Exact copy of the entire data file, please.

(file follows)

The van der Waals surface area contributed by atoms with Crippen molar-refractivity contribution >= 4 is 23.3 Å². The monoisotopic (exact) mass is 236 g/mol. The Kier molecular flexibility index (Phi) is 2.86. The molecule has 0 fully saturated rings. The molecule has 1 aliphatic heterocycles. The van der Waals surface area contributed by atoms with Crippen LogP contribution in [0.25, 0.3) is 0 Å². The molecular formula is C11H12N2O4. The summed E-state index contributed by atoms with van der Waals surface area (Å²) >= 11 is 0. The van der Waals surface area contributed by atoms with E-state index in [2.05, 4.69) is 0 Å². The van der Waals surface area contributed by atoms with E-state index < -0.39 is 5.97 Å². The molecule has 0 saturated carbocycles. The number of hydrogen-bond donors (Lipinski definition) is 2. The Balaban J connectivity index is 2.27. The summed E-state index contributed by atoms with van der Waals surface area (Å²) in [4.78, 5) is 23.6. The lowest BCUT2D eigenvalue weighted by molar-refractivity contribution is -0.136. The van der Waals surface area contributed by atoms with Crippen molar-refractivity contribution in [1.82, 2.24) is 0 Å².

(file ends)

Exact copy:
The van der Waals surface area contributed by atoms with Crippen molar-refractivity contribution >= 4 is 23.3 Å². The monoisotopic (exact) mass is 236 g/mol. The Kier molecular flexibility index (Phi) is 2.86. The molecule has 0 fully saturated rings. The molecule has 1 aliphatic heterocycles. The van der Waals surface area contributed by atoms with Crippen LogP contribution in [0.25, 0.3) is 0 Å². The molecular formula is C11H12N2O4. The summed E-state index contributed by atoms with van der Waals surface area (Å²) >= 11 is 0. The van der Waals surface area contributed by atoms with E-state index in [2.05, 4.69) is 0 Å². The van der Waals surface area contributed by atoms with E-state index < -0.39 is 5.97 Å². The molecule has 0 saturated carbocycles. The number of hydrogen-bond donors (Lipinski definition) is 2. The Balaban J connectivity index is 2.27. The summed E-state index contributed by atoms with van der Waals surface area (Å²) in [4.78, 5) is 23.6. The lowest BCUT2D eigenvalue weighted by molar-refractivity contribution is -0.136. The van der Waals surface area contributed by atoms with Crippen molar-refractivity contribution in [1.82, 2.24) is 0 Å².